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Nordea economists: fate of Baltic States – prosperity or undue expensiveness?

Gints Belevics/Nordea.
Economic growth rate continues to speed up and become more balanced in all three Baltic States. Thanks to more rapid cyclic growth in Eurozone than expected and limited influence of political uncertainty on the global economy, Nordea Bank’s economists predict 3% growth in Lithuania and Latvia, and 2.5% growth in Estonia.

Economic growth is becoming more balanced. Private consumption, which has been the main engine behind economic growth in the past three years, has slowed down because growing inflation will impact income growth for households. Exports and investments will increase thanks to better external conditions and higher investor trust, experts comment.
 

They predict that fiscal policy will serve as support to growth, because Baltic States have some of the lowest state debt and budget deficit levels. The main focus will be put on stimulation of economic growth, bot budget balancing. Higher inflow of EU funds will help increase the government’s expenses and investments.
 

Because inflation pressure in the world is becoming higher and higher and local job markets tend to overheat, the risk of Baltic States experiencing price rise caused by increased wages is high, experts say.
 

Nordea Bank’s economists predict that it would be a temporary stimulus for economic growth, but it may negatively affect international competition in the long run. «If productivity does not increase along with inflation and wages, Baltic States will likely become expensive before becoming prosperous.»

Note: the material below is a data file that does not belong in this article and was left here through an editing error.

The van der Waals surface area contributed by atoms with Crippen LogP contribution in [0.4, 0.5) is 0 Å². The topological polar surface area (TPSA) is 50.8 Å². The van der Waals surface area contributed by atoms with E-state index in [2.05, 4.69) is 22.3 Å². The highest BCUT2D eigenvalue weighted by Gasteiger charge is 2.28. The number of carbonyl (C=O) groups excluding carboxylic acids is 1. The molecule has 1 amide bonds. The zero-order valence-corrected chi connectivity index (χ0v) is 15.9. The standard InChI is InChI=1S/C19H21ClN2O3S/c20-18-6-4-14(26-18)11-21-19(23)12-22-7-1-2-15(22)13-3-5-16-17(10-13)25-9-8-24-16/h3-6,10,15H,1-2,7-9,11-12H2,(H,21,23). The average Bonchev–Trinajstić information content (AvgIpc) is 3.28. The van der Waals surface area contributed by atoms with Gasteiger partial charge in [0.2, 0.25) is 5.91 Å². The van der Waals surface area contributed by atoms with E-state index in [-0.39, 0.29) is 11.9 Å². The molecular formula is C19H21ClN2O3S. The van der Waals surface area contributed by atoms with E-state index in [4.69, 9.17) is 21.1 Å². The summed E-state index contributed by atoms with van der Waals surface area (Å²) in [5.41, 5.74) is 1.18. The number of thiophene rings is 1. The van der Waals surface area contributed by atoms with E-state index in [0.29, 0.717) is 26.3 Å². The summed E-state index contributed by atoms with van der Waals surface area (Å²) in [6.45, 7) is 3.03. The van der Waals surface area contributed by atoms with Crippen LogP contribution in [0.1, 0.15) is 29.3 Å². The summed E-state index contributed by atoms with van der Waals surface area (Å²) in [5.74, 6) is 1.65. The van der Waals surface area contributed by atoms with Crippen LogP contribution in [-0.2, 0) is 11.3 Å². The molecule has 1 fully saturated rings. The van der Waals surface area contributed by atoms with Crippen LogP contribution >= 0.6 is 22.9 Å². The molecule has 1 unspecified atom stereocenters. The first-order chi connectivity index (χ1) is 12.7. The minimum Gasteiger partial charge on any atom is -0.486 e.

Nordea chief economist in Baltic States Zigimants Mauricas says prices of consumer goods and services in the Baltic Region are already higher than what is found in Poland, Czech Republic, Hungary and Slovakia.

«Baltic States have very little in the way of competing with aforementioned countries in terms of low costs, because massive savings here are limited, the distance from here to Western Europe is longer and certain business sectors lack competition. It is worth mentioning in this context that Poland for Baltic States is like Germany for Nordic States: prices in Nordic States are 20-40% higher than the prices in Germany. In Baltic States, however, prices are 20-40% higher than prices in Poland. This is why if Baltic States hope to compete with Visegrád Group, they have to develop industries that create added value and no longer bet on their low-cost countries status,» Mauricas comments.
 

The economic expert says that ICT technologies and software programme industry is rapidly growing in all three Baltic States. This offers some hope, but the general feeling is controversial because investments in research and development are limited and reliance on low technological level exports remains high.
 

Nordea Bank’s economist in Latvia Gints Belevics explains that Latvia has managed to balance its state finances in spite of difficult economic growth indexes. He notes that lower oil prices and improving service export indexes have helped prevent current account deficit in 2016. «This has allowed Latvia to become a deficit-free economy. Nevertheless, this situation will not last, because the government puts more focus on stimulating economic growth.»
 

«Finance Ministry has proposed a comprehensive tax system reform. Its goal is to reduce tax burden for small wage recipients and improve competitiveness of businessmen. This could serve as support for more rapid economic growth in the next 3 to 5 years. Nordea Bank predicts 3% growth for Latvia’s GDP in 2017 and 2.8% in 2018,» Belevics explains the economic situation.

BNN

29-03-2017
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